In Tunis

Ursula and I arrived in Tunis today, and the city is abuzz with electoral excitement. On Sunday, Tunisian will hold the first election of the Arab Spring, to appoint a constituent assembly that should not only write the first constitution, but effectively be parliament for a year. I won't give my impressions now, except to say that after several depressing weeks in Egypt this is a breath of fresh air. It makes you wish Egypt had followed the same transition model. One thing that strikes me is that although there are plenty of malcontents — apparently especially in the inner region that started the uprising last December — in Tunis I sensed real optimism.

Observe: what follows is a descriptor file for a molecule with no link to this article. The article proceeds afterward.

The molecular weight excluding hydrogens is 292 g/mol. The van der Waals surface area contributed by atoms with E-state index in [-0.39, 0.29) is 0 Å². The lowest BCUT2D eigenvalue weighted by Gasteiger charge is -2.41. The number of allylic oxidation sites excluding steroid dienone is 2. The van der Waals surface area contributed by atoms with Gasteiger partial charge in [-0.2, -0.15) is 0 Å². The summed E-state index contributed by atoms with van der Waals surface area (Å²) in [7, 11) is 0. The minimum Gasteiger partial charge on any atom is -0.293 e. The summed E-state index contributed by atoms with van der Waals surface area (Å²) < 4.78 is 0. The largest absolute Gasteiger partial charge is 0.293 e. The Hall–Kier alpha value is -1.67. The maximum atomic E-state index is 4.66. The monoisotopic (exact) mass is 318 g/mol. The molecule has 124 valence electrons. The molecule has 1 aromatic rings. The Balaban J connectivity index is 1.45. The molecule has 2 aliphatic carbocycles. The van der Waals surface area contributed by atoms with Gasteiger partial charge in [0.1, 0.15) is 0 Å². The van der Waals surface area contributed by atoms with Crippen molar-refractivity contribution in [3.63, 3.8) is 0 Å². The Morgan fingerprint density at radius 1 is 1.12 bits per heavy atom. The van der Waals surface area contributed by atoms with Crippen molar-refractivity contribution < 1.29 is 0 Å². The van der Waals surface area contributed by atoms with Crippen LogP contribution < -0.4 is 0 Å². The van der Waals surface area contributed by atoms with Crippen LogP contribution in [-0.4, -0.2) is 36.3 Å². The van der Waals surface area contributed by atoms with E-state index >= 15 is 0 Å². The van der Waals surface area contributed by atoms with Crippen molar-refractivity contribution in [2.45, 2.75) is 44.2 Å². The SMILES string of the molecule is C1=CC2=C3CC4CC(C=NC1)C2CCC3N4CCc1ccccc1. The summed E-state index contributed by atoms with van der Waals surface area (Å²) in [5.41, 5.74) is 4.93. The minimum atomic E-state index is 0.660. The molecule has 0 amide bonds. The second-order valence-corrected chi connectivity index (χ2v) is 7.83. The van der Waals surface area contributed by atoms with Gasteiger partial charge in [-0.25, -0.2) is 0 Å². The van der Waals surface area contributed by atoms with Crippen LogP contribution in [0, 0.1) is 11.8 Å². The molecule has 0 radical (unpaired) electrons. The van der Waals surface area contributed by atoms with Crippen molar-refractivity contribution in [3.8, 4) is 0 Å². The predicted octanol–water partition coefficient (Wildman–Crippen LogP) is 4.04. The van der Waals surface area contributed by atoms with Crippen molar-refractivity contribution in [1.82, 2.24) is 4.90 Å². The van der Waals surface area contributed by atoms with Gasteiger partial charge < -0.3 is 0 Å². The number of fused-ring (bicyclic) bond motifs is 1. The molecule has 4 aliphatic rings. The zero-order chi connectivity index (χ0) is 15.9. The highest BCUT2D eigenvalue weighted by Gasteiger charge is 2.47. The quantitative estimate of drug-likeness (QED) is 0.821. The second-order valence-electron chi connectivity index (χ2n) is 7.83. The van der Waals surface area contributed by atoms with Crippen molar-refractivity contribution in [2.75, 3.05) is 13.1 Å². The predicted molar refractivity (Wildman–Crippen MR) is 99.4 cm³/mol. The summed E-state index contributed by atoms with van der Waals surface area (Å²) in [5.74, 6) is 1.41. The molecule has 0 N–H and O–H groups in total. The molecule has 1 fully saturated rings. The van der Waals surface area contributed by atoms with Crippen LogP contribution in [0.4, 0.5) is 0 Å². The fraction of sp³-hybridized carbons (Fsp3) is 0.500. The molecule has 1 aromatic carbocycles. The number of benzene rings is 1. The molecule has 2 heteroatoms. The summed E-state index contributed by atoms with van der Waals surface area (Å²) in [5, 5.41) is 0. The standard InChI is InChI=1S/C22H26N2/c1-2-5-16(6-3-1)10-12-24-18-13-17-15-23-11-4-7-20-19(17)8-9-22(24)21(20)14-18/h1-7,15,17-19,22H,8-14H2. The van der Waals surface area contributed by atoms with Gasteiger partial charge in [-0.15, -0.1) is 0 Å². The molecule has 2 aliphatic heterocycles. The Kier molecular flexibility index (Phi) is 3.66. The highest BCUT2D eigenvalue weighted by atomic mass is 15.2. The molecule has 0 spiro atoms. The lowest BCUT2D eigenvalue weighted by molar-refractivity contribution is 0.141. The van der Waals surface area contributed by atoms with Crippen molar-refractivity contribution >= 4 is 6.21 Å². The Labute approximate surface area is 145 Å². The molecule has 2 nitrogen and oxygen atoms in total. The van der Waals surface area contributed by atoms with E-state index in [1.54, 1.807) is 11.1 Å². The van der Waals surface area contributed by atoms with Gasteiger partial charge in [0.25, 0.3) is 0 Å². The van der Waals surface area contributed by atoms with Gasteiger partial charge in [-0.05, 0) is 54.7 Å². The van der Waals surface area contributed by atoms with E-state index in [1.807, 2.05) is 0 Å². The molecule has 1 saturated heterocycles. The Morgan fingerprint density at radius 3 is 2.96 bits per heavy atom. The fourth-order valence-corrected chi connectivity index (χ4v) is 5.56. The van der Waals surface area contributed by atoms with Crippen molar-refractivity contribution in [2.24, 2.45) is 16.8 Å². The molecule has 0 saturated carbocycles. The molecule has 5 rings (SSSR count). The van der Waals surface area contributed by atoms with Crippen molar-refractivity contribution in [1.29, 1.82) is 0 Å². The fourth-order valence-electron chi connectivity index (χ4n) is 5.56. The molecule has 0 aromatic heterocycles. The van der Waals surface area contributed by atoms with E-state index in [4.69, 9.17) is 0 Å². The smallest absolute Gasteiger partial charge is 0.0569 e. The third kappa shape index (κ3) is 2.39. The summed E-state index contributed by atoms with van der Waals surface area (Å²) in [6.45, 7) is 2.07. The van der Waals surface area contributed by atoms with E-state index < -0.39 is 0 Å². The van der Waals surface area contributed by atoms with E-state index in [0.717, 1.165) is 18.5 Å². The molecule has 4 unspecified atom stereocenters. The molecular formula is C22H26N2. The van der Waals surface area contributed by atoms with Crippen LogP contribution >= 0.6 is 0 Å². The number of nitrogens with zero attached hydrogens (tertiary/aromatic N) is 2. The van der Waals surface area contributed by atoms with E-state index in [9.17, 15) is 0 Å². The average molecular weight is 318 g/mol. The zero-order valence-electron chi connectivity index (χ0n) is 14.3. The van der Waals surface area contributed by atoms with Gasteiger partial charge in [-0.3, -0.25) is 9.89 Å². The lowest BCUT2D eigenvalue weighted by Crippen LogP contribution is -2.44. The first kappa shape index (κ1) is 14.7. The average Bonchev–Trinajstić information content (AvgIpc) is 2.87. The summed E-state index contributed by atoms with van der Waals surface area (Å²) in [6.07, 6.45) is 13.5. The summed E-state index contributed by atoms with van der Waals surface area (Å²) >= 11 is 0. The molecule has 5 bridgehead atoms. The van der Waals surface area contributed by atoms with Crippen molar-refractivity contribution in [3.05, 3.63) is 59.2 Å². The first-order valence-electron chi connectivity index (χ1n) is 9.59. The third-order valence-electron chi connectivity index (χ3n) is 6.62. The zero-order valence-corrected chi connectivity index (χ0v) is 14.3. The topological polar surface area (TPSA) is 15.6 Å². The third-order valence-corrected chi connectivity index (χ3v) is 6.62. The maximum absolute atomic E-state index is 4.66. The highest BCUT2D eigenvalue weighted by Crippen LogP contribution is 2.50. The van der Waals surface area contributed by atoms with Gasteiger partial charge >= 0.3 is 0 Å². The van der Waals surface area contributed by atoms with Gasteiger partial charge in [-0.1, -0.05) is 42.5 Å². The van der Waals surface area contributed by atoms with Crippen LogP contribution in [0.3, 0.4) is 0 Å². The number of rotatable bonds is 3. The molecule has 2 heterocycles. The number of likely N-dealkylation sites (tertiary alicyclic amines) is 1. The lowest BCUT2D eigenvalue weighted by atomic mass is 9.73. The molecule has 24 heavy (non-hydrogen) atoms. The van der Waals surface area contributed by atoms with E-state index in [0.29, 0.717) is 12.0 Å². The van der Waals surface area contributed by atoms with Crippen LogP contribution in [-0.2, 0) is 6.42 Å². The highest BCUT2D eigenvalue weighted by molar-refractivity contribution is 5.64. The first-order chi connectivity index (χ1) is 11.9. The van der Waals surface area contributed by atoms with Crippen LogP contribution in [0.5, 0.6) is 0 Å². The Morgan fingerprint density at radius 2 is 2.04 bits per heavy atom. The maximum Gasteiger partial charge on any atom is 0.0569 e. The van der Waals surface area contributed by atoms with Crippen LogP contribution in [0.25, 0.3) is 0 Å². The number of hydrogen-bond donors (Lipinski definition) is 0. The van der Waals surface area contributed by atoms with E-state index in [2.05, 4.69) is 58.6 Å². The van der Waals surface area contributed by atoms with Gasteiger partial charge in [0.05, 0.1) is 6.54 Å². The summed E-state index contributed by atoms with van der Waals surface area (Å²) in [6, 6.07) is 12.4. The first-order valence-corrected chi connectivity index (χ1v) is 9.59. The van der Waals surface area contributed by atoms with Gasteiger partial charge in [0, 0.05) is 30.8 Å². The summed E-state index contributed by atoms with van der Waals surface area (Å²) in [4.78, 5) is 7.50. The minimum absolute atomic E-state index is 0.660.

It's going to be a little messy, for sure. I am now watching the bizarre spectacle on state TV of candidates being given three-minute video spots to explain their platform. This means for for about five hours a day at peak evening viewing time, TV is dominated by little-known personalities from the some 60 of 110 political parties that are participating (in this country of some 10 million.)

The pictures above are from a show at an art gallery, with young artists doing their own provocative versions of get-out-the-vote posters.

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Issandr El Amrani

Issandr El Amrani is a Cairo-based writer and consultant. His reporting and commentary on the Middle East and North Africa has appeared in The Economist, London Review of Books, Financial Times, The National, The Guardian, Time and other publications. He also publishes one of the longest-running blog in the region, www.arabist.net.